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Fracking: for U.S. Energy Independence, Economic Stability and National Security

Hydraulic fracturing, also known as fracking, allows the extraction of oil and natural gas from deep rock formations 5,000-20,000 feet underground. It is a process of well stimulation that improves the flow of hydrocarbons into the well bore by increasing the permeability of the surrounding rock. Small fractures, usually less than 1.0 millimeter wide, are made in the rock formations with a pressurized liquid produced from water, sand and chemicals. Some veins and dikes are naturally occurring hydraulic fractures. This technique is commonly used for shale gas, tight gas, tight oil and coal seam gas. Tight oil, also known as shale oil or light tight oil (LTO), is light crude oil that comes from shale, tight sandstone or another low permeability formation.


Although hydraulic fracturing has been around since 1949, only in the last decade has it come into wider use, along with other advances in drilling technology such as horizontal drilling. These valuable reserves are now commercially viable, changing America's energy outlook for the better. Oil production, which was on the decline from 1980 onward, has been increasing annually since 2010, attributable to new drilling techniques and fracking.


What fracking means for America's energy independency, economic stability and national security is profound.


It provides the U.S. with energy security.  Fracking techniques can produce oil and natural gas where conventional technologies are not effective. Previously, there were many oil and natural gas reserves that were difficult to tap, due to the low permeability and porousness of the shale, a problem which is addressed in fracking technology. The very large supplies of oil and gas that are available from dense shale deposits will enable the U.S. to generate electricity, heat homes and power vehicles into the foreseeable future. The U.S. Energy Information Agency reports that more than 750 trillion cubic feet of technically recoverable shale gas and 24 billion barrels of recoverable shale oil currently exist in geographical areas where companies are actively engaged. These locations, called "plays," are in the Mountain States of the West, the South and throughout the Appalachian Basin in the Northeastern U.S.


It's good for the economy. The fracking industry generates direct economic benefit in the form of royalty payments to property owners, government tax revenues and high-paying jobs. These new jobs cover a wide range of industries that include surveying and engineering, construction, equipment manufacturing, hospitality and environmental permitting. Indirect economic effects include higher land prices in fracking regions and a boost for those local economies. A study conducted in 2013 by the Manhattan Institute for Policy Research, "The Economic Effects of Hydrofracturing on Local Economies: A Comparison of New York & Pennsylvania," showed that fracking can bring significant financial benefit to rural communities. As reported by the U.S. News & World Report in their article, "Fracking Our Way to Higher Incomes," per-capita income rose by 19 percent in Pennsylvania counties that had more than 200 hydrofractured wells, compared with just 8 percent in counties without any wells. Other states in the country that have fracking operations, such as Texas, Oklahoma and North Dakota, are also part of the financial success story seen with hydrofracturing. A separate study by IHS CERA (Cambridge Energy Research Associates) was reported on by Bloomberg Businessweek in their article, "Fracking Boom Seen Raising Household Incomes by $1,200." This report illustrates how hydraulic fracturing is lowering energy costs and lifting family incomes.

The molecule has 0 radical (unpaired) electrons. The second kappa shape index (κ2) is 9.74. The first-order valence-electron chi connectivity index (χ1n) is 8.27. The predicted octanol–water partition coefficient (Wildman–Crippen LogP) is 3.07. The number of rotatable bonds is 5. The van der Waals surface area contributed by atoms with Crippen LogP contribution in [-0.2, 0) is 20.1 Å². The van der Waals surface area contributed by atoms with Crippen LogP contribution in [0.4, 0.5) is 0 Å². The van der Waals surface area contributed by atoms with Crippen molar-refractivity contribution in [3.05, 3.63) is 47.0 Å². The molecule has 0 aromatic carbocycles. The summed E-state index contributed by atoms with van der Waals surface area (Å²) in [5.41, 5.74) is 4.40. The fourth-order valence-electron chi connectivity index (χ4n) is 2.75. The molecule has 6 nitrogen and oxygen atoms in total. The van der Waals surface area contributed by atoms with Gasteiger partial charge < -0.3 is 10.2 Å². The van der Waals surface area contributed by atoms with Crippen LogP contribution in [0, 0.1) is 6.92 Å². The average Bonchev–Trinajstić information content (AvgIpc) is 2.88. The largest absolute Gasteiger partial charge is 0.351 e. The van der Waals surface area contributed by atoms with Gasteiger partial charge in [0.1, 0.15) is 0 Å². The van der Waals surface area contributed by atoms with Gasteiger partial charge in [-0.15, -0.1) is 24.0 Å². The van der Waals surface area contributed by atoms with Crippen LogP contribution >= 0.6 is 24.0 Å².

It makes the U.S. less dependent on foreign oil. In 2012, about 57 percent of crude oil being processed in U.S. refineries was imported. Although the largest of these importers was Canada, the U.S. also receives oil from Middle Eastern countries such as Saudi Arabia, Iran, Iraq and the United Arab Emirates. This requires an ongoing relationship with historically unsettled regions and adds another layer of complexity to America's response to geopolitical skirmishes.


Fracking for natural gas is good business and reduces carbon emissions. On the natural gas side of fracking, the U.S. would not only become self-sufficient in their natural gas needs, but could also become a major exporter, further boosting the economy. Gas used in the place of coal to generate electricity will greatly reduce carbon emissions, which have been shown to contribute to global warming.

Supporting the good economic news of fracking is a recent decision by the U.S. Commerce Department to ease the way of U.S. oil exports. As reported by Bloomberg News in their article, "U.S. widens exports for shale oil," this lessens the impact of a 40-year-old law banning most overseas petroleum shipments. They've widened their definition of an eligible refined product that can be shipped to overseas customers. This means that oil from U.S. shale formations, after some additional processing, may be eligible for export. This recent news makes the future even brighter for
hydraulic fracturing and homegrown American oil.




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